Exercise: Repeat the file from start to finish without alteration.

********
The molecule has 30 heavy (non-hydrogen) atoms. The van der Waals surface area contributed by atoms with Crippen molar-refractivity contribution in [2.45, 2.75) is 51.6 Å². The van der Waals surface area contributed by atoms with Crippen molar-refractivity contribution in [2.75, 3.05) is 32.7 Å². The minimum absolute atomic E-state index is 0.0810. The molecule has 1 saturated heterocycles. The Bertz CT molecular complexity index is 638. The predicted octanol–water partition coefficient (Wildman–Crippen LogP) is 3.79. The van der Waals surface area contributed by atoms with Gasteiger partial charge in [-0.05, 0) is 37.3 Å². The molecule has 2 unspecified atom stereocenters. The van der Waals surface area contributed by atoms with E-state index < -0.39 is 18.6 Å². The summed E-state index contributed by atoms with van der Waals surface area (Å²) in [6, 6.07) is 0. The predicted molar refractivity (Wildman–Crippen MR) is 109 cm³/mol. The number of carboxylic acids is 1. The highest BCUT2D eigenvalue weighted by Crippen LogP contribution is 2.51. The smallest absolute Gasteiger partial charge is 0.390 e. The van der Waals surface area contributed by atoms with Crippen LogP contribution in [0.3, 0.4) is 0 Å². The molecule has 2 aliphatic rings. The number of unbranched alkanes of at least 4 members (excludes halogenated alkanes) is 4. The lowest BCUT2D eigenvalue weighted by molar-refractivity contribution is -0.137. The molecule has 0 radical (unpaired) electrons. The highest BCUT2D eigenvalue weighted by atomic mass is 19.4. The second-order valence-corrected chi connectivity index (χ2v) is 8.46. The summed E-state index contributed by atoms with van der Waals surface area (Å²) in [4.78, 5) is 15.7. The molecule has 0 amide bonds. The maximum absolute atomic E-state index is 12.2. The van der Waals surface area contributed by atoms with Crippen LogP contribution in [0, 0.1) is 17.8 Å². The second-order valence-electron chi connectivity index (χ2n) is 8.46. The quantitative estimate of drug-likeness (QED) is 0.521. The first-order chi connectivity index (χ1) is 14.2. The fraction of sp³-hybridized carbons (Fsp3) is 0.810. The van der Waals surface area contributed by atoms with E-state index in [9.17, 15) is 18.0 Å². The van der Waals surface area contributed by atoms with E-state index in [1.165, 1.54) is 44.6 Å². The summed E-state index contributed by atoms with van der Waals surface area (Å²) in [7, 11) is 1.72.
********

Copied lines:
The molecule has 30 heavy (non-hydrogen) atoms. The van der Waals surface area contributed by atoms with Crippen molar-refractivity contribution in [2.45, 2.75) is 51.6 Å². The van der Waals surface area contributed by atoms with Crippen molar-refractivity contribution in [2.75, 3.05) is 32.7 Å². The minimum absolute atomic E-state index is 0.0810. The molecule has 1 saturated heterocycles. The Bertz CT molecular complexity index is 638. The predicted octanol–water partition coefficient (Wildman–Crippen LogP) is 3.79. The van der Waals surface area contributed by atoms with Gasteiger partial charge in [-0.05, 0) is 37.3 Å². The molecule has 2 unspecified atom stereocenters. The van der Waals surface area contributed by atoms with E-state index < -0.39 is 18.6 Å². The summed E-state index contributed by atoms with van der Waals surface area (Å²) in [6, 6.07) is 0. The predicted molar refractivity (Wildman–Crippen MR) is 109 cm³/mol. The number of carboxylic acids is 1. The highest BCUT2D eigenvalue weighted by Crippen LogP contribution is 2.51. The smallest absolute Gasteiger partial charge is 0.390 e. The van der Waals surface area contributed by atoms with Crippen LogP contribution in [0.3, 0.4) is 0 Å². The molecule has 2 aliphatic rings. The number of unbranched alkanes of at least 4 members (excludes halogenated alkanes) is 4. The lowest BCUT2D eigenvalue weighted by molar-refractivity contribution is -0.137. The molecule has 0 radical (unpaired) electrons. The highest BCUT2D eigenvalue weighted by atomic mass is 19.4. The second-order valence-corrected chi connectivity index (χ2v) is 8.46. The summed E-state index contributed by atoms with van der Waals surface area (Å²) in [4.78, 5) is 15.7. The molecule has 0 amide bonds. The maximum absolute atomic E-state index is 12.2. The van der Waals surface area contributed by atoms with Crippen LogP contribution in [0, 0.1) is 17.8 Å². The second-order valence-electron chi connectivity index (χ2n) is 8.46. The quantitative estimate of drug-likeness (QED) is 0.521. The first-order chi connectivity index (χ1) is 14.2. The fraction of sp³-hybridized carbons (Fsp3) is 0.810. The van der Waals surface area contributed by atoms with E-state index in [9.17, 15) is 18.0 Å². The van der Waals surface area contributed by atoms with E-state index in [1.165, 1.54) is 44.6 Å². The summed E-state index contributed by atoms with van der Waals surface area (Å²) in [7, 11) is 1.72.